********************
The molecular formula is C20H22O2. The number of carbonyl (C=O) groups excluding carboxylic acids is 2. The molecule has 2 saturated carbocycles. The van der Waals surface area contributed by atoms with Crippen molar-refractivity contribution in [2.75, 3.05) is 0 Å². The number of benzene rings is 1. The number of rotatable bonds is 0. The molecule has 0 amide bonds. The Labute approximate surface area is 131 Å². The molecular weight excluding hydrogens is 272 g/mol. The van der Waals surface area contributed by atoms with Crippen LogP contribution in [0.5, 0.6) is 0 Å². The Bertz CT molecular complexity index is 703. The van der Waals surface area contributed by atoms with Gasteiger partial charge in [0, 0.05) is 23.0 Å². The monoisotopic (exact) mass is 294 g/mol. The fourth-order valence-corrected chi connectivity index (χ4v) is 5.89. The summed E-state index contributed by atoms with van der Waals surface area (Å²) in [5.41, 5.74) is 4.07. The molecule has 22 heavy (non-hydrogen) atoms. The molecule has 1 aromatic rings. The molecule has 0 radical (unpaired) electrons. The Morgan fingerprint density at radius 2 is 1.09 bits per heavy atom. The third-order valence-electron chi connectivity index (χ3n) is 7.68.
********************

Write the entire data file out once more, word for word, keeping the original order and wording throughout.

The molecular formula is C20H22O2. The number of carbonyl (C=O) groups excluding carboxylic acids is 2. The molecule has 2 saturated carbocycles. The van der Waals surface area contributed by atoms with Crippen molar-refractivity contribution in [2.75, 3.05) is 0 Å². The number of benzene rings is 1. The number of rotatable bonds is 0. The molecule has 0 amide bonds. The Labute approximate surface area is 131 Å². The molecular weight excluding hydrogens is 272 g/mol. The van der Waals surface area contributed by atoms with Crippen LogP contribution in [0.5, 0.6) is 0 Å². The Bertz CT molecular complexity index is 703. The van der Waals surface area contributed by atoms with Gasteiger partial charge in [0, 0.05) is 23.0 Å². The monoisotopic (exact) mass is 294 g/mol. The fourth-order valence-corrected chi connectivity index (χ4v) is 5.89. The summed E-state index contributed by atoms with van der Waals surface area (Å²) in [5.41, 5.74) is 4.07. The molecule has 22 heavy (non-hydrogen) atoms. The molecule has 1 aromatic rings. The molecule has 0 radical (unpaired) electrons. The Morgan fingerprint density at radius 2 is 1.09 bits per heavy atom. The third-order valence-electron chi connectivity index (χ3n) is 7.68.